Dogs and people can be seen walking along the sleepers on the eastbound track as we pass, some scant feet from our train. “Crossings” consist of some wood or concrete laid around the tracks, some only wide enough for a bike to pass over. As for the stations, the quickest route to the right platform is to walk over the rails. Who needs bridges?

Also, you don’t want to do anything “sit down”-ey on a 3rd class train’s loo. It’s a solid lump of cast metal that, I assume, leads directly to a hole in the bottom of the train. There’s no water in the bottom of the bowl and I didn’t see a flush, though there was one of those ever-present hoses that the Thais seem to use in lieu of toilet brushes.

Eventally, I arrived in Kanchanaburi. Only I didn’t realise I had. There were no signs, and we just parked in between two other trains. I only guessed as more people got off here than anywhere else.

Very briefly, I was aboard the Orient Express. To reach the platform, we had to climb through the train that was nearest – and that was it! It’s quite small, really.

On the other side, one guy tried to charge me 600Baht one way to the temple. I politely refused and said I wanted to catch the bus. Another Thai with a cycle with large back seat then said he’d take me. Very helpful fellow, too.

As we turned left out of the station, I recognised where I was. I tapped him on the shoulder. “War Cemetery? Can we stop?”

We pulled in and he had a break as I took some photos of Dale’s grandad’s grave. Sorry. Dale – I couldn’t get flowers. I’ve actually not seen a flower shop since I got here. I will try before I head back to Bangkok and see what I can do.

Next stop, a bustling bus station. The driver dropped me right at the bus door and took 200Baht (plus 50Baht tip) off me. The bus staff were also friendly and helpful, getting my bags on for me. They also tapped me on the shoulder when I reached the required stop. And all for 25Baht. On the downside, they had a stereo system in the buss to rival any chav’s back home. *thump thump thump*

A 2km dust trail awaited me. I applied sun cream. I strapped on both backpacks and popped my camera over my shoulder. I walked 200 yards and a passing family in an open-backed pickup gave me a lift the rest of the way. Thank you, Denmark!

On arrival, I got a free lunch (which is good as I’d not eaten all day) and got taken straigh up to the Tiger Canyon to work. Taking photos of the tourists, and spending quite some time by the water taking the photos I couldn’t last week. I got some doozies, but enough about them later.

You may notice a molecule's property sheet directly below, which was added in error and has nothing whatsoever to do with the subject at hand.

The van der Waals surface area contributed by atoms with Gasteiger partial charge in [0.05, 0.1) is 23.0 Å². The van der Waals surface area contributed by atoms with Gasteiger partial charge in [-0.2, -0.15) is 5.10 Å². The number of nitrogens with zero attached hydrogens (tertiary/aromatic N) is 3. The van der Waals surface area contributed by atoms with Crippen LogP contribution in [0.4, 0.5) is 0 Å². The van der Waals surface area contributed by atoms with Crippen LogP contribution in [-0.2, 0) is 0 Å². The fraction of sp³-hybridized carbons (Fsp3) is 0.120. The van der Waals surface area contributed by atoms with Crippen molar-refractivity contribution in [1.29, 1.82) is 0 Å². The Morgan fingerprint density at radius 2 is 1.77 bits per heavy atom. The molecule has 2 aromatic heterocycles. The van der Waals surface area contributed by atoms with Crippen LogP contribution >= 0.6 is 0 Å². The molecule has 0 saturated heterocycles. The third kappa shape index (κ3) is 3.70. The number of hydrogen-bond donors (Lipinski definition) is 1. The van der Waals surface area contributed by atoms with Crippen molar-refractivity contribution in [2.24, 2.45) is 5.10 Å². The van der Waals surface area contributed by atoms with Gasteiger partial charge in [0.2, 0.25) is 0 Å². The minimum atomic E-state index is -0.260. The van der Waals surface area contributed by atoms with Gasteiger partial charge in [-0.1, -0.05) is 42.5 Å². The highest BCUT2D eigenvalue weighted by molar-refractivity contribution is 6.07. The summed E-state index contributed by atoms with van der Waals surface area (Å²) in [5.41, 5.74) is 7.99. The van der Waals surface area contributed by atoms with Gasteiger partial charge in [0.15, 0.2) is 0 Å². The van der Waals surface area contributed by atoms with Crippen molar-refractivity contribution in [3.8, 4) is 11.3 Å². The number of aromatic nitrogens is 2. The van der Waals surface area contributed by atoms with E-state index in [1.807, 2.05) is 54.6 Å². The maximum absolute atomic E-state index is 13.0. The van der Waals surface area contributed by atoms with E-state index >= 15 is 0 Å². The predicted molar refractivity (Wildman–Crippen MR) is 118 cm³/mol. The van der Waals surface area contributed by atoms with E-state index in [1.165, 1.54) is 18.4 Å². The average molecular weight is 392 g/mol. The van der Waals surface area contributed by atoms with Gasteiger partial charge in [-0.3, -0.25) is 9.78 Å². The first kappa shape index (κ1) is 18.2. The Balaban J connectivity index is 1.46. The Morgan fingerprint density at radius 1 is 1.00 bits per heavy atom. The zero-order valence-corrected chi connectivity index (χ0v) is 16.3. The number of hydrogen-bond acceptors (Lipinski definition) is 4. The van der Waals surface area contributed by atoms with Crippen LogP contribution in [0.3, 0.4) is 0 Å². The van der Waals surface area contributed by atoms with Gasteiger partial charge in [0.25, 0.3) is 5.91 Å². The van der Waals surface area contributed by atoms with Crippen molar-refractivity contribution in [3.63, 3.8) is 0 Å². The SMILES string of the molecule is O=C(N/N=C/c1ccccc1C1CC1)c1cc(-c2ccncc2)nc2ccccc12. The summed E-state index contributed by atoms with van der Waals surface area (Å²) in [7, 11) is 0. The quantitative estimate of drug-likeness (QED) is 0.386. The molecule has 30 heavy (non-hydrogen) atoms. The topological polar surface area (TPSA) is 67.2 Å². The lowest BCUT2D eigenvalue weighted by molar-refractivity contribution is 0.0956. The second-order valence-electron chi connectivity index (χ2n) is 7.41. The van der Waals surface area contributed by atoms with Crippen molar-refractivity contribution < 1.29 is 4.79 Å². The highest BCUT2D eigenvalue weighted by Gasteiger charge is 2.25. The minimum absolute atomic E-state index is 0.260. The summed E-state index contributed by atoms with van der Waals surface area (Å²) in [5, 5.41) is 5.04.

After their “playtime”, I walked one of the younger tigers back to her cage. On a leash. By myself. The rest of the animals were fed and we headed to the office for our own food. There’s a good bunch here – one Aussie, a Kiwi, two Cannucks, a Hollander, a Slovak and three Brits. Dinner finally arrived around 7pm (cow pat guy!) by which time it was pitch dark.

Torches were provided and we made our way through the jungle to our digs. Tonight I am on my own in “male house number 2”. I have 2 candles (one’s almost gone), a mat on a concrete floor, a blanket (the other’s being used as a pillow along with 2 t-shirts) and at least 4 flying things that made it in before I bolted the door.

I also have the laptop on which I’m typing and some battery left. However I do not have any of the photographs I took today. The memory card I bought last week fell over before I could copy them to my laptop. I plugged it in, it listed the files, I asked it to copy, it said it could find no files. All gone.

I am gutted.

Dale, I will definitely get back to the cemetery – it’s right by the station. I suppose I will get more tiger ones – I have a week, after all. Still, it’s annoying to say the least.

Wel, it’s 9pm and I can’t tell if the noises I can hear are inside or outside of this shack. One candle, as I mentioned is about dead. I’m going to read for a bit and try to sleep. I think it’ll take me a week to get used to this. If I last a week. In honesty, I think I may struggle with the accomodation. But I’ll try. I think one of the other lads is moving into this “house” with me tomorrow. Company may help, other than the 6-legged with wings variety.